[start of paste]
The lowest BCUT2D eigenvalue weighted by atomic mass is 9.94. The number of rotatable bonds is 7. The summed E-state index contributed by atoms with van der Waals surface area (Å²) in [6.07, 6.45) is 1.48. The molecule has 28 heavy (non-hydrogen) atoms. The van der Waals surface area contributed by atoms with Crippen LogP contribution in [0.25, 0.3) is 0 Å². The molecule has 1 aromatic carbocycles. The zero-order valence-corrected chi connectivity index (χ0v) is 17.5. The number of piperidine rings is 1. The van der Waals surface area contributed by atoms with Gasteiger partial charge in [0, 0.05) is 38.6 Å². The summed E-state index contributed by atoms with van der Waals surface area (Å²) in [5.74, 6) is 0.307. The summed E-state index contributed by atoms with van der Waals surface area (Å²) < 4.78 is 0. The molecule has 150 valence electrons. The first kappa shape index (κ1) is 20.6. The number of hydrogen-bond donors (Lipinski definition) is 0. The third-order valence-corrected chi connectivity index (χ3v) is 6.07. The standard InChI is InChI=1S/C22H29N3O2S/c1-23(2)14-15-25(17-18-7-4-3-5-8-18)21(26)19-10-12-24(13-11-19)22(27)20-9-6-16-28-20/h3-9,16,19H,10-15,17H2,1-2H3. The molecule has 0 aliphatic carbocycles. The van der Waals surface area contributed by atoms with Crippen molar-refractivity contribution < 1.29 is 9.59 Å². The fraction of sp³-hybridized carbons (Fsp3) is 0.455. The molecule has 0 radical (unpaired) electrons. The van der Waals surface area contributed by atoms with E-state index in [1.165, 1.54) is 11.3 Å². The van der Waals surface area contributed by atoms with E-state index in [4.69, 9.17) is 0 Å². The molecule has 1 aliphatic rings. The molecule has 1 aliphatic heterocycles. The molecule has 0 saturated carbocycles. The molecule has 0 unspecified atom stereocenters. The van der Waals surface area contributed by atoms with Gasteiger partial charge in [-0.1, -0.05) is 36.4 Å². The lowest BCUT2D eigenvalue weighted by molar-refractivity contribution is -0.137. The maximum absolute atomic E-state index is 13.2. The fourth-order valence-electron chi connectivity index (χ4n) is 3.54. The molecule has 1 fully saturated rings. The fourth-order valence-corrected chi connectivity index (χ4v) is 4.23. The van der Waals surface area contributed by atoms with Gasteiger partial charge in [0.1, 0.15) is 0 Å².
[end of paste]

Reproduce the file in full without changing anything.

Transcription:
The lowest BCUT2D eigenvalue weighted by atomic mass is 9.94. The number of rotatable bonds is 7. The summed E-state index contributed by atoms with van der Waals surface area (Å²) in [6.07, 6.45) is 1.48. The molecule has 28 heavy (non-hydrogen) atoms. The van der Waals surface area contributed by atoms with Crippen LogP contribution in [0.25, 0.3) is 0 Å². The molecule has 1 aromatic carbocycles. The zero-order valence-corrected chi connectivity index (χ0v) is 17.5. The number of piperidine rings is 1. The van der Waals surface area contributed by atoms with Gasteiger partial charge in [0, 0.05) is 38.6 Å². The summed E-state index contributed by atoms with van der Waals surface area (Å²) in [5.74, 6) is 0.307. The summed E-state index contributed by atoms with van der Waals surface area (Å²) < 4.78 is 0. The molecule has 150 valence electrons. The first kappa shape index (κ1) is 20.6. The number of hydrogen-bond donors (Lipinski definition) is 0. The third-order valence-corrected chi connectivity index (χ3v) is 6.07. The standard InChI is InChI=1S/C22H29N3O2S/c1-23(2)14-15-25(17-18-7-4-3-5-8-18)21(26)19-10-12-24(13-11-19)22(27)20-9-6-16-28-20/h3-9,16,19H,10-15,17H2,1-2H3. The molecule has 0 aliphatic carbocycles. The van der Waals surface area contributed by atoms with Crippen molar-refractivity contribution < 1.29 is 9.59 Å². The fraction of sp³-hybridized carbons (Fsp3) is 0.455. The molecule has 0 radical (unpaired) electrons. The van der Waals surface area contributed by atoms with E-state index in [1.165, 1.54) is 11.3 Å². The van der Waals surface area contributed by atoms with E-state index in [4.69, 9.17) is 0 Å². The molecule has 1 aliphatic rings. The molecule has 1 aliphatic heterocycles. The molecule has 0 saturated carbocycles. The molecule has 0 unspecified atom stereocenters. The van der Waals surface area contributed by atoms with Gasteiger partial charge in [-0.1, -0.05) is 36.4 Å². The lowest BCUT2D eigenvalue weighted by molar-refractivity contribution is -0.137. The maximum absolute atomic E-state index is 13.2. The fourth-order valence-electron chi connectivity index (χ4n) is 3.54. The molecule has 1 fully saturated rings. The fourth-order valence-corrected chi connectivity index (χ4v) is 4.23. The van der Waals surface area contributed by atoms with Gasteiger partial charge in [0.1, 0.15) is 0 Å².